Over two years have passed since the novel coronavirus held a grip on our lives.
Now, while cases have dropped considerably, with infections becoming milder and more manageable, long-term effects of the SARs-CoV-2 virus continue to take a toll on our day-to-day activities.
Of the many implications of long Covid, neurological symptoms remain to be one of the most concerning long-haul complications.
Even though coronavirus is a respiratory illness, it is known to affect other vital organs of the body, including the brain.
Time and again, researchers have studied the impact of Covid-19 on the brain and some have even noted mild to severe inflammation in the brains of people with persisting symptoms weeks after initial infection.
According to an early study published in JAMA Neurology, one-third of 214 hospitalized Covid-19 patients in Wuhan were found to have had neurological symptoms, of which seizures and strokes were some of the most severe complications.
Brain autopsy results have also noted the prevalence of damaged blood vessels and inflammatory cells in patients who have had Covid-19 in the past.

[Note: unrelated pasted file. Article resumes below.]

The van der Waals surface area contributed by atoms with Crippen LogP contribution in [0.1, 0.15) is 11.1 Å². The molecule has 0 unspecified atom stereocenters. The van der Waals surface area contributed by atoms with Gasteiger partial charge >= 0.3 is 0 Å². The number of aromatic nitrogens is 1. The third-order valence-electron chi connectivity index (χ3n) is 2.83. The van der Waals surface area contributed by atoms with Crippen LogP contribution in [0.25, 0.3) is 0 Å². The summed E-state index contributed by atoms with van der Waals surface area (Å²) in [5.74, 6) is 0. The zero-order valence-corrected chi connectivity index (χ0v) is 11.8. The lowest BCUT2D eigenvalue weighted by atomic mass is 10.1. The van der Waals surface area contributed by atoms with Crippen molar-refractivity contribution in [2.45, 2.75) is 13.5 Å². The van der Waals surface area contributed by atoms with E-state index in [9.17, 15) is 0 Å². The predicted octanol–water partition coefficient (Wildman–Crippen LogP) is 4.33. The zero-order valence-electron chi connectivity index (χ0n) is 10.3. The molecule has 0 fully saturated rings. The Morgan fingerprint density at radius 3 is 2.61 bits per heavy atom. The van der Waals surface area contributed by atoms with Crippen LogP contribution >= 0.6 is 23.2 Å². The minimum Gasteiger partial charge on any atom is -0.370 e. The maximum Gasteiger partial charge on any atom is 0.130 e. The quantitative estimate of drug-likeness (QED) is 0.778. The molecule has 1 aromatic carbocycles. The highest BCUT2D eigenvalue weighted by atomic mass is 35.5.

The US Centers for Disease Control and Prevention (CDC) has said, “People with post-Covid conditions can have a wide range of symptoms that can last more than four weeks or even months after infection. Sometimes the symptoms can even go away or come back again.”
As per the health agency, some of the neurological symptoms of long Covid include:
- Brain fog, meaning difficulty in thinking or concentrating
- Sleep problems
- Dizziness when you stand up (lightheadedness)
- Pins and needles
- Change in smell or taste
- Depression or anxiety
Apart from the neurological symptoms, there are other long-haul signs one should beware of. These include:
- Joint or muscle pain
- Chest pain
- Shortness of breath
- Impaired sense of smell and taste